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Last resort: concerns over the sterilisation of the disabled

A Senate inquiry has heard concerns that disabled people may be being sterilised unnecessarily. Disability advocates have called for law reform, as Crikey intern Alex Burgess reports.

A Senate inquiry has heard Australia should have a system of national tribunals to handle cases of parents seeking the sterilisation of their disabled children.

Disability advocates told the inquiry this week that people (mostly women and girls) with disabilities who cannot give their consent are being unnecessarily sterilised in a hodge-podge, state-by-state system. People were making these life-changing decisions who were not qualified to do so, they warned.

Currently, sterilisation can only be approved if there’s a serious health risk, and is usually approved and sought by a parent or guardian. In all states but Victoria, this process must go through a federal court. Victoria’s Public Advocate Colleen Pearce told the inquiry’s hearing in Melbourne on Tuesday that she thought courts were the wrong place for such cases to be heard.

In Victoria, cases can go through a guardianship tribunal rather than the courts. Pearce said the system was “very robust”, and a national model could follow Victoria’s lead.

In its position statement on sterilisation, the Office of the Public Advocate says VCAT tribunals are a better place for these cases because courts are expensive and “inherently adversarial in nature”.

The OPA handles around one “special medical procedure” case each month at VCAT tribunals. These include cases such as pregnancy terminations. Unlike courts, a guardianship tribunal can consider and recommend other, less permanent options. Tribunals are used to dealing with cases like these and would be better at making informed decisions, according to Pearce.

Applications for sterilisation are usually made by parents of people with disabilities concerned about contraception and menstruation management. One submission to the inquiry by the mother of a 27-year-old woman with a disability outlines why she thinks her daughter should be able to be sterilised. This is at odds with disability advocates who prefer reversible options.

Judges aren’t equipped to make informed decisions about sterilisation, NSW Council for Intellectual Disability senior advocate and lawyer Jim Simpson said at the Melbourne hearing. He said the difference between therapeutic and non-therapeutic procedures was difficult to define, and without the right advice judges could make bad choices.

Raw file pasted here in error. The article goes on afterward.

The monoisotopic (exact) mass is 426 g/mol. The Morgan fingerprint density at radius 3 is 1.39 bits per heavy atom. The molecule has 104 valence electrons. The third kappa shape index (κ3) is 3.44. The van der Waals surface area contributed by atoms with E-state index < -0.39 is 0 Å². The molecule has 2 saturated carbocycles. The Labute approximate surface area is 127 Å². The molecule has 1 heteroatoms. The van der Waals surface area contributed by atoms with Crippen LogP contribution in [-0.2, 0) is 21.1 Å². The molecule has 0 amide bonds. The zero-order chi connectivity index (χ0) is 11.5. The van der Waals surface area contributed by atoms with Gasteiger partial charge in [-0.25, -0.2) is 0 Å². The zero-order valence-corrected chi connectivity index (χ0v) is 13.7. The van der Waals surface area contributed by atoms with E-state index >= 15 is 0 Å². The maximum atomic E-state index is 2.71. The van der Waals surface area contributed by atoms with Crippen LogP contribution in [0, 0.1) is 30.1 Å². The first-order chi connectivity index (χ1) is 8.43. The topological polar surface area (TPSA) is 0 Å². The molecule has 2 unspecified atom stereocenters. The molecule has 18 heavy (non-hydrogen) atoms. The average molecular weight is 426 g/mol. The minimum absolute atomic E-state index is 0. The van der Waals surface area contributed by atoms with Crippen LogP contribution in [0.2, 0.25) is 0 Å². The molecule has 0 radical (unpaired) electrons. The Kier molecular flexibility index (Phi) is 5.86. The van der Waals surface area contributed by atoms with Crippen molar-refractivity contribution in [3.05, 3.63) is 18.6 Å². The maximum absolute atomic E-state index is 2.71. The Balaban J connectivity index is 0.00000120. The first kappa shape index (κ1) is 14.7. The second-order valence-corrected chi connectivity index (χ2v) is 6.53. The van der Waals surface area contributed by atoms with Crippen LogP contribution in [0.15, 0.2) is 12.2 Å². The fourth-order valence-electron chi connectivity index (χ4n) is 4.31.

There’s rarely a need for sterilisation, according to gynaecologist and paediatric specialist Dr Sonia Grover. She said education and better resources were the way forward. Grover told the hearing she was “horrified” when parents came to her seeking sterilisation for their daughters with disabilities and said parents who sought such procedures did so because they weren’t informed about the alternatives. Dr Grover said periods shouldn’t ”mess up your life”, but the solution was not a hysterectomy.

She said most parents who contacted her wanting sterilisation for their daughter changed their minds once they understood the alternatives.

Grover said people making decisions about the sterilisation of children with disabilities should ask themselves: “Is this a procedure you would do in a non-disabled person?”

Women With Disabilities Australia wants national legislation to protect the reproductive rights of women living with a disability in. The 2010 case of 11-year-old Angela — who had her uterus removed following the approval of the Family Court in Queensland  — is an example of courts making bad decisions, according to WWDA executive director Carolyn Frohmader.

Angela’s procedure was approved on the basis of health benefits. But Frohmader questions whether, since her periods started at age nine, Angela’s doctors could have “tried and failed at every alternative (to sterilisation) within an 18-month period”.

Grover also said more should have been done in Angela’s case to explore other options and she questioned the expertise of the three doctors who gave recommendations at the court hearing, as paediatric gynaecology is a very small field.

According to speakers at the Senate hearing, decisions about the sterilisation of children with a disability or adults who can’t give their consent should be considered no differently to those of non-disabled people. They called for a national approach to handling these cases in order to prevent the wrong decisions from being made.

The inquiry will continue accepting submissions until the Febuary 22, 2013 and it will report its findings in April next year.

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    Warren Joffe
    Posted Thursday, 13 December 2012 at 6:51 pm | Permalink

    Women With Disabilities Australia wants national legislation to protect the reproductive rights of women living with a disability”

    Forgive me for needing explanation but what could be and what could be the foundation of principle for “reproductive rights”. If a woman is not intellectually capable of bringing up a child (physical limitations could be compensated for by a saintly father of the child) what duty have we as taxpayers and and as guardians of the interests of children born to the inadequate or abused to allow her to produce a child? And that’s without going into the genetic testing which would be rational in such a case but the results of which would almost certainly be beyond the intellectual capacity of the woman in question to understand and assess.

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